Sep 14, 2012 News Comments Off on Top Cop meets relatives of Agricola shooting victim
– invited to community for talks with youths
In a move that could lead to the diffusing of tension following the fatal shooting of an Agricola youth last Tuesday, Commissioner of Police Leroy Brumell met yesterday with relatives at his office in Eve Leary.
The 45-minute meeting was essentially for the Top Cop to address the concerns of the relatives of 17-year-old Shaquille Grant, who was shot dead by members of a police mobile patrol unit, as well as the four other youths who were rounded up and subsequently released from police custody yesterday.
While the police have put forward the position that the police responded to gunfire from a gang of youths in the village, residents, including persons who claimed to be eyewitnesses, are maintaining that the unarmed Grant was executed by the ranks.
In what was described as a cordial atmosphere, the Commissioner first extended condolences to the grieving relatives who were accompanied by social activist Mark Benschop, before promising a speedy investigation into the matter.
The relatives who included the dead teen’s grandfather, expressed concern that the police have been disrespecting the youths of the Agricola community, stigmatising them as criminals. They told the commissioner that several heavily-armed ranks had also visited the community on Wednesday night and intimidated mourners at the young man’s wake.
The Agricola delegation advised that the ranks who were involved in the shooting be placed on desk duty until the determination of the investigation being presently undertaken by the police’s Office of Professional Responsibility.
They also extended an invitation to Commissioner Brumell, for him and a team of high level police officers to visit Agricola and meet with residents, especially the young men, with a view to re-establishing a good relationship, so as to avoid a similar occurrence.
Following the meeting in his office with the relatives, the Commissioner went down to meet with protesters outside the Eve Leary compound.
From all indications, the protesters, who were mostly from Agricola, were satisfied with the commitments given by Brumell.
The Top Cop was given the benefit of the doubt by the residents to make good on the commitments following the post mortem examination on Grant’s body which will be done today.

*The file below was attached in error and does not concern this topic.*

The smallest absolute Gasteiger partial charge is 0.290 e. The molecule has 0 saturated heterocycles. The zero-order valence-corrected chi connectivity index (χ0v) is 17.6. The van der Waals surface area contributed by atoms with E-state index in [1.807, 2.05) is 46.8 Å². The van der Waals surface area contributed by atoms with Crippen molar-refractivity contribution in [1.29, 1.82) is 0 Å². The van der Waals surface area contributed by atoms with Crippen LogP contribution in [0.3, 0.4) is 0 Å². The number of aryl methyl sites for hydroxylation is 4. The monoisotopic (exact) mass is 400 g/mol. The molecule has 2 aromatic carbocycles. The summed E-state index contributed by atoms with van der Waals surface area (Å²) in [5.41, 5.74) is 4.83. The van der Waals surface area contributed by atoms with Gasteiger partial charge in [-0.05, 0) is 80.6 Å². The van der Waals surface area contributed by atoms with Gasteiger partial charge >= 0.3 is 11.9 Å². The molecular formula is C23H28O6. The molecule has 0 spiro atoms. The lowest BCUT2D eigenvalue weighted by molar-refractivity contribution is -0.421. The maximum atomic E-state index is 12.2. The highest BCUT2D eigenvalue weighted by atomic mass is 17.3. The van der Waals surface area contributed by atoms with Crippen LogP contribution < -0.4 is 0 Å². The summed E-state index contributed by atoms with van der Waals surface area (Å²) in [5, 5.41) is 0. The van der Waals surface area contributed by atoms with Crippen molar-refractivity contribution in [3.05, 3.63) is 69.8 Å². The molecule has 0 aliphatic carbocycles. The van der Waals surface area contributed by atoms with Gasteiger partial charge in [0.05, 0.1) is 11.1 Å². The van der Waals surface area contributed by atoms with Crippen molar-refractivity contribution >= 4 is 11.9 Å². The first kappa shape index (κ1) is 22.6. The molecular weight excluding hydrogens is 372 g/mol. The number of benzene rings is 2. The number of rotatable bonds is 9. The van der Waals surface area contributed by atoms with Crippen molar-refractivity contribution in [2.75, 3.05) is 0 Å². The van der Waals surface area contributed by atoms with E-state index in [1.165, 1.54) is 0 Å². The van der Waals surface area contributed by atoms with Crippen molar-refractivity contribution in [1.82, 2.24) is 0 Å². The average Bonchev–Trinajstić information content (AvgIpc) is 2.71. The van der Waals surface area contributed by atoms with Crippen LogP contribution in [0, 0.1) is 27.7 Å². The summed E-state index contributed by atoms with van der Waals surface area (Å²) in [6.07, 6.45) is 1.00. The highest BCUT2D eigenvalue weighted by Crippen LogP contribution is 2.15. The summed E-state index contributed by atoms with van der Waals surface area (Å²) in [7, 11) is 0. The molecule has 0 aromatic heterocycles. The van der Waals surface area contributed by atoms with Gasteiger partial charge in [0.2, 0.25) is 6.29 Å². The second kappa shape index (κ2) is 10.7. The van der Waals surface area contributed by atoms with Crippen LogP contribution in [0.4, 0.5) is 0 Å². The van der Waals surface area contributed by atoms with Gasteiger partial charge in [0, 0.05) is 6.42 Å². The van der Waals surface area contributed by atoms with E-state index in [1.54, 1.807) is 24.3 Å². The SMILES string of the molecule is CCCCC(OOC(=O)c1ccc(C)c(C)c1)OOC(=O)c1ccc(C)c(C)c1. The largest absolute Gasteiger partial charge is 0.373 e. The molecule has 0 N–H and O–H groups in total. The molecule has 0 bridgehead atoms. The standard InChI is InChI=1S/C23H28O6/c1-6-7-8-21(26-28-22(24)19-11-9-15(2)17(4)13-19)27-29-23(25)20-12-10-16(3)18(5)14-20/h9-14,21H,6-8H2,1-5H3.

Mark Benschop in an invited comment said that it is the first time in his years as an activist that he has seen a Commissioner of Police meet with grieving relatives of a police shooting victim as well as persons protesting his office.
“This is highly commendable. I do hope that it was not just for a photo opportunity for the Commissioner. These relatives are seeking justice and he has to prove his doubters wrong that he will reign in rogue cops and ensure that this is the last time that a youth is killed by police ranks in similar circumstances.”
Benschop said that Brumell should be given an opportunity to prove that the police can dispense justice fairly and “return the office of the Commissioner of Police to some form of professionalism”.
“There must be absolutely no cover-up. Mr. Brumell now has the opportunity to remove the bitterness that the people have against the Guyana Police Force. It should have started after the Linden killings, but it did not happen. I am hoping that this will be the last such killing,” Benschop said.
Meanwhile, attorney at law Nigel Hughes has written to the Commissioner requesting that a relative of the slain youth, along with their legal representative, be allowed to witness today’s post mortem examination.
According to Hughes, who is acting on behalf of the mother of the dead Shaquille Grant, his client’s confidence in the independence and investigative capacities of the Guyana Police Force is severely challenged.
“We have already spoken with eyewitnesses to the homicide who have expressed mortal fear
of the Guyana Police Force. We believe that the investigation into the shooting of Mr. Grant may benefit from the assistance of your colleagues in one of the Region’s Police services,” Hughes wrote.
The attorney has also written to the Director of Public Prosecutions, informing her that he has obtained a statement from an eyewitness who has been expressing fear for her life.
Hughes told the DPP that he is prepared to cooperate directly with her on the acquisition and presentation of evidence uncovered in this homicide.
“We have elected to write directly to you because of the witness’ real fear that she will be placed in considerable jeopardy if her identity was revealed to the Guyana Police Force. We are prepared to share the original of the statement with you personally. However until we are assured that the witness’ safety is not compromised or threatened, we are unlikely to have her engage with the Guyana Police Force.”
Hughes said that it is his hope that the DPP appreciates the low confidence some citizens of the country have in the independence and investigative capacity of the Guyana Police Force.
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